Monday, 17 September 2012

View from America: A secular guide to voting Obama

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Do come on over (and change your bookmarks accordingly): rationalist.org.uk

To coincide with the publication of his new book How to Be Secular: A Call to Arms for Religious Freedom (Houghton-Mifflin) we have been posting a series of short films and blog posts by Jacques Berlinerblau, one of the most perceptive commentators on America’s religious and irreligious landscape.

In his eighth and final dispatch, he completes his secular guide to November's presidential election. In the last instalment he examined Mitt Romney's secular credentials, and now it's the incumbent's turn. Should secularists vote for Obama on 6 November?
An American Secular Voting Guide: Part Two, Barack Obama

   

Barack Obama and the Democrats are secularists. So on Election Day secularists should cast their ballot for Barack Obama. Right?

Well, not so fast. The Democrats, as I have been noting for a while now, are no longer “secular” in the sense of advocating strict separationism. Few have played a more important role in getting them to step back from the Wall (of separation) than President Obama.
He’s been at this for some time now. While separationist presidential candidate John Kerry was alienating the “values voters” back in 2004, state senator Obama was blowing the roof off of the Democratic National Convention by waxing poetic about the Awesome God worshipped in the Blue States. It was Kerry’s eventual demoralizing loss to George W. Bush that year that led Democrats to radically rethink their commitment to secularism.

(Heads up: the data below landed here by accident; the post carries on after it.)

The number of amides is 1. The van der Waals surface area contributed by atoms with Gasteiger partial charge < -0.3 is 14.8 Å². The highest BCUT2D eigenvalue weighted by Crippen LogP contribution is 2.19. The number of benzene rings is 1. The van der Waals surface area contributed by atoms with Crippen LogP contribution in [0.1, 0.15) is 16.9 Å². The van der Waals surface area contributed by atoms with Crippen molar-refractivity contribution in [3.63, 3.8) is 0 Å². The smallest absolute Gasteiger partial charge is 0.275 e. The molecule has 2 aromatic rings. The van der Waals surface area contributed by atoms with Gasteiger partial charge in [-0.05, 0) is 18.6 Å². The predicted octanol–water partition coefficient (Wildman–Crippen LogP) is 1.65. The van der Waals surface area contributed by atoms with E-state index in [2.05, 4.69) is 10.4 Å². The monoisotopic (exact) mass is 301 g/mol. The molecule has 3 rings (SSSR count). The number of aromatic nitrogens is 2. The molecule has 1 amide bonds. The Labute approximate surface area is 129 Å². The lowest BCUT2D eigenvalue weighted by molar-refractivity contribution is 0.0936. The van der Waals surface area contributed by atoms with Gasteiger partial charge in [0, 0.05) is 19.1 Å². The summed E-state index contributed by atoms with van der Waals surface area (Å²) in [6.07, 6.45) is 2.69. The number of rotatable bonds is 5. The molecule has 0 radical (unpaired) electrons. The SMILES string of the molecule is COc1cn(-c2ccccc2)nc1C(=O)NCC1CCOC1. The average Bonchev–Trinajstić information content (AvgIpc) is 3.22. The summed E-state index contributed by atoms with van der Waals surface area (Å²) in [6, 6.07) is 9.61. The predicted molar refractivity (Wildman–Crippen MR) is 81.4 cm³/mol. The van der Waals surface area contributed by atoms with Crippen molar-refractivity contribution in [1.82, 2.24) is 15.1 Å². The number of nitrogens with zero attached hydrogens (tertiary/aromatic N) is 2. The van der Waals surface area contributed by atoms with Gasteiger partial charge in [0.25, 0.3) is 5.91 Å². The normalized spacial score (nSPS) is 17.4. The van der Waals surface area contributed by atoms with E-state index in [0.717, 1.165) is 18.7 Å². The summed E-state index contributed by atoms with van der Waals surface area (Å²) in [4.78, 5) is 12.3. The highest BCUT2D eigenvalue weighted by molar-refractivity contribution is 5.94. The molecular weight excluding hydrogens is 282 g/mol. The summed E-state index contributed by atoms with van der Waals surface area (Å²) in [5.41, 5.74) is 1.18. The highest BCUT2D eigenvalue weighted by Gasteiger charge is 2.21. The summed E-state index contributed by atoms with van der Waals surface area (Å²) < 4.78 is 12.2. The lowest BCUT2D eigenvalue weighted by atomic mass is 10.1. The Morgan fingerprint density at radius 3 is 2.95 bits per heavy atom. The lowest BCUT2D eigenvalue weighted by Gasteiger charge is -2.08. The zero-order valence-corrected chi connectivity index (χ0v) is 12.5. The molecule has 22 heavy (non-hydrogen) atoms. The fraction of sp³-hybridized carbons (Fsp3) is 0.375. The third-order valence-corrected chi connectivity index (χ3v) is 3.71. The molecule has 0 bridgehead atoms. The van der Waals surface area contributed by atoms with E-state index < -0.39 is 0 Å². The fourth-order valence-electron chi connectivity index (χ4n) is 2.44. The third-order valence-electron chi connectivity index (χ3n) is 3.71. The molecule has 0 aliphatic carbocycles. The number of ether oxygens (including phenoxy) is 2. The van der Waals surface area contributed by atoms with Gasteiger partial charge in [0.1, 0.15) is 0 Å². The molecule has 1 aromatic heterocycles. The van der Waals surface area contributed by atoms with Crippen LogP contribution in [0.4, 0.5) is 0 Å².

When the presidential election of 2008 rolled around one was hard pressed to even hear the phrase “separation of church and state” on the campaign trail. Hillary Clinton and John Edwards, cognizant of the need to reach out to voters of faith, were thumpin’ Bible on the stump.

Senator Obama did that and so much more; he announced that if elected he would expand George W. Bush’s Office of Faith-based and Community Initiatives. That star-crossed federal agency was seen as a disaster by Democrats and even many Republicans. Yet here was this brash newcomer on the Left promising to fix it up. A new era was dawning.

Once elected Obama effected a shift from separationism to what is known as accommodationism (what that is and whether it counts as a form of secularism is a problem I engage here). Seen from the old separationist perspective, Obama’s record has been a mixed bag. He had conservative Evangelical pastor Rick Warren offer prayers at his inauguration. Though Obama did surprisingly reference “nonbelievers” in his address on that chilly January day. The president engages in God Talk fairly infrequently. But when Obama does praise Him he does so in ways that would make George W. Bush blush.

The most distressing development, by far, for secularists has been the aforementioned Office of Faith-based and Neighborhood Partnerships. This is a unit of government intended to sluice taxpayer dollars into the coffers of religious social-service providers. Then again, during the debate about the HHS contraception mandates (wherein Catholic institutions were not permitted to deny their employees contraception coverage in their health insurance packages) Obama bravely stared down the United States Conference of Catholic Bishops.

What can I say? The sixties are over, man. The days when John F. Kennedy spoke about “an America where the separation of church and state is absolute” are long gone. This is a new Democratic Party. But compared to the Republicans who seem hell bent on defining America as a “Christian Nation”, the Democrats are presently the only viable alternative.

So in 2012 a secularist should vote for the Democrat. Do so with no illusions. Hope for better days.
Dear readers: my book is now out so this wraps up the first – and I am pretty sure, last – season of SecularCenter. It was tremendous fun and permit me to thank my crew and researchers. Let me also express my gratitude to the fine folks a New Humanist for airing the show.
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